Submitted by: Dallasnk Cook
Dental hygiene is an essential part of good health. Teeth and gums problems are normally going to be more common with people who have diabetes. This means that if you have diabetes, dental hygiene has to be given a lot of attention, but this does not mean that you will change your lifestyle. Diabetes comes with frequent infections, bad breath, sore gums and bleeding.
It is known very well that any opportunistic infection spread more easily in people with high level of blood glucose or diabetes in that matter. When you maintain your blood glucose levels to an acceptable point, you minimize the risks of infections. Unfortunately, when your body begins to fight an infection, blood glucose levels will usually rise in response. The infection in the mouth could become worse and affect your food intake which again will be bad for a diabetic.
Thrush of the mouth is also more common amongst people who have poor blood glucose control. Mouth and tongue fungal infections often occur to people who have diabetes and are on frequent doses of antibiotics. The fungus thrives on the high levels of sugar in the saliva of people with uncontrolled diabetes.
Excess cholesterol build up in the bloodstream may be caused by diabetes. If your gums also have an infection that is not treated quickly then bacteria from the infected gums can flow into the bloodstream.
Diabetes can affect your whole body which includes your mouth. Dental hygiene is a must if you have diabetes since your risk of oral problems is higher because of the uncontrolled blood sugars. Uncontrolled diabetes impairs white blood cells, which are the body’s main defense against bacterial infections that can occur in the mouth.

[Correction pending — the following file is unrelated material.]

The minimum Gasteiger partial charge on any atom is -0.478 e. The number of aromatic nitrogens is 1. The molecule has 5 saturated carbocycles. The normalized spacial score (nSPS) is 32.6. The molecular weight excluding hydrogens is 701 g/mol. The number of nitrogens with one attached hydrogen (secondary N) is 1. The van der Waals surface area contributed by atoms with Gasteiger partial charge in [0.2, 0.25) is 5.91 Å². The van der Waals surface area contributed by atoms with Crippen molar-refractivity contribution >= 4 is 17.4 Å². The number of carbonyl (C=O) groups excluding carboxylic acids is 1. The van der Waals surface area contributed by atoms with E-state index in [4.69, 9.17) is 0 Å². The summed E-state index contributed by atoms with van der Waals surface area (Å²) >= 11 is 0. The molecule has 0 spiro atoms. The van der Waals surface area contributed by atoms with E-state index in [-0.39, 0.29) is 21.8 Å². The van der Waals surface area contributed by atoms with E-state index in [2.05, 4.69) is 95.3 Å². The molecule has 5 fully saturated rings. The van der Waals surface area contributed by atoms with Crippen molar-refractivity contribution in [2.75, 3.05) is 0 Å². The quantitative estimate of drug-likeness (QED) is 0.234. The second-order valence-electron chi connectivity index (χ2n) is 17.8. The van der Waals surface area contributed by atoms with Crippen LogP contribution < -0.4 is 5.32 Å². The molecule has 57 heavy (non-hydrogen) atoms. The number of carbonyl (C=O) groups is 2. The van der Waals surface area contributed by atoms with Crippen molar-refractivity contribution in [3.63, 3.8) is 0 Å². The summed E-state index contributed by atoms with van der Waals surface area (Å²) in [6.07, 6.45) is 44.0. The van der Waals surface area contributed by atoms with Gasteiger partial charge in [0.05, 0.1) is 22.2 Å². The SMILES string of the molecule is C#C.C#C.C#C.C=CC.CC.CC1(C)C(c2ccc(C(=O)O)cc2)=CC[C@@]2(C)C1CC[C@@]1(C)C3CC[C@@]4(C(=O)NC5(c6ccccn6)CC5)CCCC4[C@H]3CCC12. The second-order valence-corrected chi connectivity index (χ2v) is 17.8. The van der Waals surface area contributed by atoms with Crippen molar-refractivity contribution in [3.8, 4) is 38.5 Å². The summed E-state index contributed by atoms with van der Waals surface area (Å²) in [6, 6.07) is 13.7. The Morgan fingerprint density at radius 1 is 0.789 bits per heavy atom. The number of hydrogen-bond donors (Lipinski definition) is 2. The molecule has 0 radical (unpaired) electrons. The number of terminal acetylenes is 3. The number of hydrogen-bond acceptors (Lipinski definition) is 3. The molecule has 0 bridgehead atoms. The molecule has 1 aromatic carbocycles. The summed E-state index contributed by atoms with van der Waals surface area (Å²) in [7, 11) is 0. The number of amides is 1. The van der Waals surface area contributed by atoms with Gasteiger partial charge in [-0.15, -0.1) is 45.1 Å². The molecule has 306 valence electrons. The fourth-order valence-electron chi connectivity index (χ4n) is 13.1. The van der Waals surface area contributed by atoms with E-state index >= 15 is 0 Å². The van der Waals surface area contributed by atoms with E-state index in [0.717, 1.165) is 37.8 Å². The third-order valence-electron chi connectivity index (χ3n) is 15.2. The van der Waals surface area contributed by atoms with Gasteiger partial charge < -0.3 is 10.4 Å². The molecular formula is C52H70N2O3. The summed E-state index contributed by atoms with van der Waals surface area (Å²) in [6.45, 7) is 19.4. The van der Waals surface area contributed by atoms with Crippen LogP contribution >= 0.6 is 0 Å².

Besides impairing white blood cells, another complication of diabetes is that it causes blood vessels to thicken, which slows the flow of nutrients to and waste products from body tissues, including the mouth. Of course this reduces your body’s ability to fight infections. Periodontal is another kind of bacterial infection that affects the mouth. If you have uncontrolled blood sugar, you will have more serious gum diseases like periodontal.
When you smoke and you have diabetes, you are 20 times more likely to develop periodontal and thrush diseases than a non-smoker. Healing wounds in the tissue area could be affected by smoking as it hinders blood flow to the gums.
It is very important to learn a few tips that will help you maintain oral hygiene if you have diabetes.
Maintain good blood sugar control.
Have a dental checkup every six months.
Twice every day you should floss and brush your teeth.
Discuss ways of taking care of you teeth with your dentist and make sure he/she knows you have diabetes.
If severe gum disease develops, surgery may save your teeth. If surgery is not good for you, you can opt for tooth extraction to prevent infection from eating into the bone around your teeth.
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